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Five things a gardener can do in 2018 to make life better

In 2018, resolve to plant more flowers and plants and use less lawn fertilizers and weed killers.
In 2018, resolve to plant more flowers and plants and use less lawn fertilizers and weed killers. AP

The budding New Year means a fresh look at how you manage and maintain your landscape.

Just because it’s winter doesn’t mean you can’t give a hand to your green thumb and make some New Year’s resolutions that will benefit your garden.

We all need plants to survive on this planet, so a few simple changes can save resources, benefit pollinators and other wildlife and help all living things breathe easier.

That’s some lofty benefits for these down-to-earth resolutions for how gardeners can save the world in 2018:

Plant more flowers. Pollinating birds and insects make the world go round as they flit from flower to flower, allowing crops to bear fruit and feed a hungry world.

The bee, bird or butterfly that visits your beautiful bloomers might be visiting herbs and other food plants next. Some pollinators travel the length of our coast during their short life spans, and the fewer flowering plants, the fewer rest and recharging stations our pollinators have along the way.

Check list: Resolve to plant three bee- or bird-friendly plants this year. Try a flowering sage for summer, a hardy fuchsia for fall, hellebore for winter and a pulmonaria (lungwort) for spring.

Use more mulch. A mulch is like frosting on top of the soil. It’s sweet stuff that makes everything better.

Mulch two to three inches deep will seal in moisture, block out weeds and regulate temperature extremes. Mark your calendar now to call for a delivery of bark chips, compost or even gravel in early spring.

Nothing motivates one to spread fresh mulch around the plants like blocking the entrance to your garage with a giant pile of bark. Neighbors can join together to share a delivery if a truckload is more than one landscape can handle.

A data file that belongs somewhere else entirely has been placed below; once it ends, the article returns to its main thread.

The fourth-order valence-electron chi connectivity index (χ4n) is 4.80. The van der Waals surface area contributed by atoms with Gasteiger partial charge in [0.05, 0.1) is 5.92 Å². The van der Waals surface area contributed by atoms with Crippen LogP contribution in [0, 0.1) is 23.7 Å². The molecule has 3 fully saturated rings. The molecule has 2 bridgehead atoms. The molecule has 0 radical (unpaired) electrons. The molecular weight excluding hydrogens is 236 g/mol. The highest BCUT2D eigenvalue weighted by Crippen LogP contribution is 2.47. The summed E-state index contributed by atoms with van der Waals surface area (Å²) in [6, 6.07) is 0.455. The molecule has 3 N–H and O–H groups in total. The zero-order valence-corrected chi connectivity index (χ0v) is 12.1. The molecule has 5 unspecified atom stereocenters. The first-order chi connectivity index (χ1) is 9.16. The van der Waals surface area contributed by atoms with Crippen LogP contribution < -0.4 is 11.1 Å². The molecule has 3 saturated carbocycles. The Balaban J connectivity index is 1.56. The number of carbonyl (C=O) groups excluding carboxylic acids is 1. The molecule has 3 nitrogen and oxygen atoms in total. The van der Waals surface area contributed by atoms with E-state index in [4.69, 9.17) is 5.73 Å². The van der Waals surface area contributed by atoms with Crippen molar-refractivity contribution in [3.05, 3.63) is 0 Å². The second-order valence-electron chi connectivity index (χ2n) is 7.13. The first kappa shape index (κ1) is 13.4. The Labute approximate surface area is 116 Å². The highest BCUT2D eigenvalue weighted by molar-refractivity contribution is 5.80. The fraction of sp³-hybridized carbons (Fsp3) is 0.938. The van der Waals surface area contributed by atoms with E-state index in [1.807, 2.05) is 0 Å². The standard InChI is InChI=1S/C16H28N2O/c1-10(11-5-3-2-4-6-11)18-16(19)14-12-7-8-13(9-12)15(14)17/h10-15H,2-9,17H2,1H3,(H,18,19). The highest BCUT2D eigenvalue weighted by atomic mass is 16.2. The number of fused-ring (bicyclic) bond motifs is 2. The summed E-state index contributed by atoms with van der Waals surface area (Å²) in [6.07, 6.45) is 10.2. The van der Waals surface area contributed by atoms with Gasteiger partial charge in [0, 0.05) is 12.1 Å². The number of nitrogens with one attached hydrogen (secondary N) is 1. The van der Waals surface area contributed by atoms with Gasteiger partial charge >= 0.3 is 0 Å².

Bonus: Mother Nature will be proud of you. Landscapes with mulch use less water and the mulch acts as a filter to clean storm water before it trickles into the ground water.

Use less lawn fertilizers and weed killers. Lawn care adds more excess nitrogen to our ground water than agriculture.

Lawns in Western Washington need fertilizing at least once a year to crowd out weeds. But choosing a lawn food with slow release nitrogen not only does a better job of keeping the lawn green but also is less likely to add nitrates to our water supply.

Learn to grow a healthy lawn with less chemicals by aerating more, mowing higher and spot weeding rather than spreading a weed and feed over the entire surface of the lawn.

Grow something new. Mother Nature abhors mono culture or an area full of the same plant material. Experimenting with new plants is an investment in knowledge.

You might just discover the perfect dwarf evergreen that eliminates the need for constant pruning near a pathway, a new perennial that blooms early in the spring when hummingbirds need nectar or a brightly colored annual that attracts the butterflies, that attracts the birds, that devour the aphid, that now means you will use fewer pesticides.

Lots of good stuff happens when we add new plants.

Just keep growing. Gardening is good for the earth but also good for you. Nothing else exercises the mind and body while using all five senses.

Even a short time spend outdoors can calm you down and rev up your energy. Save the world and save your health in 2018.

Plant something.

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